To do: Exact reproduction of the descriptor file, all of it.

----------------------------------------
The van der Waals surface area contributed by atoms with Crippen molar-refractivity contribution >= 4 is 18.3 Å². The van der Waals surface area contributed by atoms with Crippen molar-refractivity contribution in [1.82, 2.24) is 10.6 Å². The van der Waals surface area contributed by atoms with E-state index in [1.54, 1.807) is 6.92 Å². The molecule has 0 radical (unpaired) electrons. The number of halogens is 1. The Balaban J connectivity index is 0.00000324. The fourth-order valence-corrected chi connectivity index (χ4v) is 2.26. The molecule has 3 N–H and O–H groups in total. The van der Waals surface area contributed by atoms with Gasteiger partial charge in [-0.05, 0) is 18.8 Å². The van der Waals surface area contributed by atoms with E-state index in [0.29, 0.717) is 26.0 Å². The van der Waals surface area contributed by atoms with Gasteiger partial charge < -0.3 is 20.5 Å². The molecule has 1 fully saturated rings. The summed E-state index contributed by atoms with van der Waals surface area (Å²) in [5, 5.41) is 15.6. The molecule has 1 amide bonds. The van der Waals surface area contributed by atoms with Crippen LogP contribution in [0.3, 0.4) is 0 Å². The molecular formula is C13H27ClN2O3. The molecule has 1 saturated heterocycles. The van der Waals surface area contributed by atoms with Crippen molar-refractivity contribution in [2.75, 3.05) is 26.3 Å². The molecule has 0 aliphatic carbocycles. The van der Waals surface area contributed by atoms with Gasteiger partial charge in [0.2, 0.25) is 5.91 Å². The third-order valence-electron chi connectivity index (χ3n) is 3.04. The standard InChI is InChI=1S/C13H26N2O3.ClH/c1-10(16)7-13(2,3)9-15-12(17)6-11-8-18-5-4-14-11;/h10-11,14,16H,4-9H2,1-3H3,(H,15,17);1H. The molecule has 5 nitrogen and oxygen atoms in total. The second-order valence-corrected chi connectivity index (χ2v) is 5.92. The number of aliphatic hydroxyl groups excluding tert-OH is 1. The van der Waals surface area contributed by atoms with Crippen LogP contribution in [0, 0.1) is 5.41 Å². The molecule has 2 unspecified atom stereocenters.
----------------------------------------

The van der Waals surface area contributed by atoms with Crippen molar-refractivity contribution >= 4 is 18.3 Å². The van der Waals surface area contributed by atoms with Crippen molar-refractivity contribution in [1.82, 2.24) is 10.6 Å². The van der Waals surface area contributed by atoms with E-state index in [1.54, 1.807) is 6.92 Å². The molecule has 0 radical (unpaired) electrons. The number of halogens is 1. The Balaban J connectivity index is 0.00000324. The fourth-order valence-corrected chi connectivity index (χ4v) is 2.26. The molecule has 3 N–H and O–H groups in total. The van der Waals surface area contributed by atoms with Gasteiger partial charge in [-0.05, 0) is 18.8 Å². The van der Waals surface area contributed by atoms with E-state index in [0.29, 0.717) is 26.0 Å². The van der Waals surface area contributed by atoms with Gasteiger partial charge < -0.3 is 20.5 Å². The molecule has 1 fully saturated rings. The summed E-state index contributed by atoms with van der Waals surface area (Å²) in [5, 5.41) is 15.6. The molecule has 1 amide bonds. The van der Waals surface area contributed by atoms with Crippen LogP contribution in [0.3, 0.4) is 0 Å². The molecular formula is C13H27ClN2O3. The molecule has 1 saturated heterocycles. The van der Waals surface area contributed by atoms with Crippen molar-refractivity contribution in [2.75, 3.05) is 26.3 Å². The molecule has 0 aliphatic carbocycles. The van der Waals surface area contributed by atoms with Gasteiger partial charge in [0.2, 0.25) is 5.91 Å². The third-order valence-electron chi connectivity index (χ3n) is 3.04. The standard InChI is InChI=1S/C13H26N2O3.ClH/c1-10(16)7-13(2,3)9-15-12(17)6-11-8-18-5-4-14-11;/h10-11,14,16H,4-9H2,1-3H3,(H,15,17);1H. The molecule has 5 nitrogen and oxygen atoms in total. The second-order valence-corrected chi connectivity index (χ2v) is 5.92. The number of aliphatic hydroxyl groups excluding tert-OH is 1. The van der Waals surface area contributed by atoms with Crippen LogP contribution in [0, 0.1) is 5.41 Å². The molecule has 2 unspecified atom stereocenters.